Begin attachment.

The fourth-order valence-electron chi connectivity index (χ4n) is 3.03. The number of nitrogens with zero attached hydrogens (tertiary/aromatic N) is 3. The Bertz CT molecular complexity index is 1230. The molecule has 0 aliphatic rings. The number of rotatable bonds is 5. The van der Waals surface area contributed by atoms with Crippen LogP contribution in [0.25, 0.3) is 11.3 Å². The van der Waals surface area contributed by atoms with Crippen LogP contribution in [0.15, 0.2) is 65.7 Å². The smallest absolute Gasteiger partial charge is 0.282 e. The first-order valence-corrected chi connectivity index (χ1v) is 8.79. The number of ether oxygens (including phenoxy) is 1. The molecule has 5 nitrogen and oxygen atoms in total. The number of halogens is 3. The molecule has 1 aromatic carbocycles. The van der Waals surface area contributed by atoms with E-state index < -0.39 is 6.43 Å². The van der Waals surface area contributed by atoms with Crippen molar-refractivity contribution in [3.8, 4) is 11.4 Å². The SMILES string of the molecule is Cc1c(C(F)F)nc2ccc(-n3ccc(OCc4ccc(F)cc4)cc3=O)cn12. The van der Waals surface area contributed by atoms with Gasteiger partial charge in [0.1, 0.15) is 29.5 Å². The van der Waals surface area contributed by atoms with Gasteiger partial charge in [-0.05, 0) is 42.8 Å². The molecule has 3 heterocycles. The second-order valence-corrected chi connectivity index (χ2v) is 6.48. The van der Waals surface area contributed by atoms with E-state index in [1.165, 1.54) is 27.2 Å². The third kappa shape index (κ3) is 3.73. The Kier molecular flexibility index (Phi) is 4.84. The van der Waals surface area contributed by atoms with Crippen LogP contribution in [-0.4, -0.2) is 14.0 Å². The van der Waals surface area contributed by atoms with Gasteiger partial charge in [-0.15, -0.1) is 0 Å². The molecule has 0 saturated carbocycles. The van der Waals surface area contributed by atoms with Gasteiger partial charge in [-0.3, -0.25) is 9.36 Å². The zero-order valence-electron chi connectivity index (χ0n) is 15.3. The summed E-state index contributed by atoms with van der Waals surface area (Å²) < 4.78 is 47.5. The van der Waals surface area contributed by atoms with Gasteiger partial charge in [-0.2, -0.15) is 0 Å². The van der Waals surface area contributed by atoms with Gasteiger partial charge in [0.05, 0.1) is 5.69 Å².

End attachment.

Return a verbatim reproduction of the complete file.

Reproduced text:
The fourth-order valence-electron chi connectivity index (χ4n) is 3.03. The number of nitrogens with zero attached hydrogens (tertiary/aromatic N) is 3. The Bertz CT molecular complexity index is 1230. The molecule has 0 aliphatic rings. The number of rotatable bonds is 5. The van der Waals surface area contributed by atoms with Crippen LogP contribution in [0.25, 0.3) is 11.3 Å². The van der Waals surface area contributed by atoms with Crippen LogP contribution in [0.15, 0.2) is 65.7 Å². The smallest absolute Gasteiger partial charge is 0.282 e. The first-order valence-corrected chi connectivity index (χ1v) is 8.79. The number of ether oxygens (including phenoxy) is 1. The molecule has 5 nitrogen and oxygen atoms in total. The number of halogens is 3. The molecule has 1 aromatic carbocycles. The van der Waals surface area contributed by atoms with E-state index < -0.39 is 6.43 Å². The van der Waals surface area contributed by atoms with Crippen molar-refractivity contribution in [3.8, 4) is 11.4 Å². The SMILES string of the molecule is Cc1c(C(F)F)nc2ccc(-n3ccc(OCc4ccc(F)cc4)cc3=O)cn12. The van der Waals surface area contributed by atoms with Gasteiger partial charge in [0.1, 0.15) is 29.5 Å². The van der Waals surface area contributed by atoms with Gasteiger partial charge in [-0.05, 0) is 42.8 Å². The molecule has 3 heterocycles. The second-order valence-corrected chi connectivity index (χ2v) is 6.48. The van der Waals surface area contributed by atoms with E-state index in [1.165, 1.54) is 27.2 Å². The third kappa shape index (κ3) is 3.73. The Kier molecular flexibility index (Phi) is 4.84. The van der Waals surface area contributed by atoms with Crippen LogP contribution in [-0.4, -0.2) is 14.0 Å². The van der Waals surface area contributed by atoms with Gasteiger partial charge in [-0.15, -0.1) is 0 Å². The molecule has 0 saturated carbocycles. The van der Waals surface area contributed by atoms with Gasteiger partial charge in [-0.3, -0.25) is 9.36 Å². The zero-order valence-electron chi connectivity index (χ0n) is 15.3. The summed E-state index contributed by atoms with van der Waals surface area (Å²) < 4.78 is 47.5. The van der Waals surface area contributed by atoms with Gasteiger partial charge in [-0.2, -0.15) is 0 Å². The van der Waals surface area contributed by atoms with Gasteiger partial charge in [0.05, 0.1) is 5.69 Å².